|Proximal and contextual correlates of childhood stunting in India: A geo-spatial analysis
|Ashish Kumar Gupta, and K G Santhya
|PLOS ONE , 15(8): e0237661; DOI: 10.1371/journal.pone.0237661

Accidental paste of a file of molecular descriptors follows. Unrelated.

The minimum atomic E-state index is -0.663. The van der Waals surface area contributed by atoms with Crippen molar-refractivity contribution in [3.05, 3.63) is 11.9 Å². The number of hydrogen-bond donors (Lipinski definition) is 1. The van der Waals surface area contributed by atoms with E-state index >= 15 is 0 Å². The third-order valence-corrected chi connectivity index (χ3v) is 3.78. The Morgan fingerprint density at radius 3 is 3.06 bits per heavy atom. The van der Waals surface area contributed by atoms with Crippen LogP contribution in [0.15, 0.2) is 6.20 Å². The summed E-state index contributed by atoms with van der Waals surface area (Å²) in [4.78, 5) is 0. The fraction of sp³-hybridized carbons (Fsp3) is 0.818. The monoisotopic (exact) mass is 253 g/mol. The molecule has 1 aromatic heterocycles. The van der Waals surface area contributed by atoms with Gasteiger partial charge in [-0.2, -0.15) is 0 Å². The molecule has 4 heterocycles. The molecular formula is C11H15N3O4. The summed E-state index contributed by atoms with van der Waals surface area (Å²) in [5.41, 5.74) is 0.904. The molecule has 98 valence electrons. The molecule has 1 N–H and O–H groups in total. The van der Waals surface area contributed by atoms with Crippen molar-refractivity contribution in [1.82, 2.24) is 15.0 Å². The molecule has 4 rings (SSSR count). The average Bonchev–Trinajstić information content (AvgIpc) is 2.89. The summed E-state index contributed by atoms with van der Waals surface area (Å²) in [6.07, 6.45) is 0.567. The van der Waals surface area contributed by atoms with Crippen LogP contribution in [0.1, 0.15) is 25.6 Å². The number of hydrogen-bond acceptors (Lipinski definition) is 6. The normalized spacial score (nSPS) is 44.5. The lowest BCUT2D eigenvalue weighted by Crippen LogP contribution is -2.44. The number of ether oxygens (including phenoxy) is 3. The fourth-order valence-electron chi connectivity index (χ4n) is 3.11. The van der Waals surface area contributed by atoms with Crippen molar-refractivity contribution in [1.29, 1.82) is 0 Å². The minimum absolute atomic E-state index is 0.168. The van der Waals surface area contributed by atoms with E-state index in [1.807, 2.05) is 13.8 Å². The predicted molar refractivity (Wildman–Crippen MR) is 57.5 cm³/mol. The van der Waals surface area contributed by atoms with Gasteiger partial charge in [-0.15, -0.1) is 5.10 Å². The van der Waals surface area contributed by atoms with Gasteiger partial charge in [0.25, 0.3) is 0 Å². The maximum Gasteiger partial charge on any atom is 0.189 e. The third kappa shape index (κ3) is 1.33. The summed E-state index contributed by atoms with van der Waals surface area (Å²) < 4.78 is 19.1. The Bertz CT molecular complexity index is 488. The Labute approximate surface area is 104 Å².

|BACKGROUND:Globally, India is home to every third child affected by stunting. While numerous studies have examined the correlates of childhood stunting (CS) in India, most of these studies have focused on examining the role of proximal factors, and the role of contextual factors is much less studied. This study presents a comprehensive picture of both proximal and contextual determinants of CS in India, expanding the current evidence base. The present study is guided by the WHO conceptual framework, which outlines the context, causes, and consequences of CS. DATA AND METHODS:The study used exploratory spatial data analysis tools to analyse the spatial pattern and correlates of CS, using data from the fourth round (2015-16) of the National Family Health Survey (NFHS-4) and the 2011 Census of India. RESULTS:The study findings reiterate that CS continues to be high in India, with several hot spot states and districts, and that children from the central and eastern region of the nation, namely, Bihar, Jharkhand, Madhya Pradesh, and Uttar Pradesh are particularly vulnerable. Our analysis has identified six risk factors-maternal short stature, large household size, closely spaced births, prevalence of hypertension among women, household poverty, open defecation, and extreme temperature-and four protective factors-female education, access to improved drinking water, dietary diversity among children, and iron and folic acid (IFA) supplementation during pregnancy. CONCLUSIONS:The study highlights the need for investing in pre-conception care, addressing both demand- and supply-side barriers to increase the coverage of nutrition-specific interventions, implementing programmes to promote the intake of healthy foods from an early age, providing contraceptive counselling and services to unmarried and married adolescents and young women and men, and universalizing quality primary and secondary education that is inclusive and equitable to avert the burden of childhood stunting in India.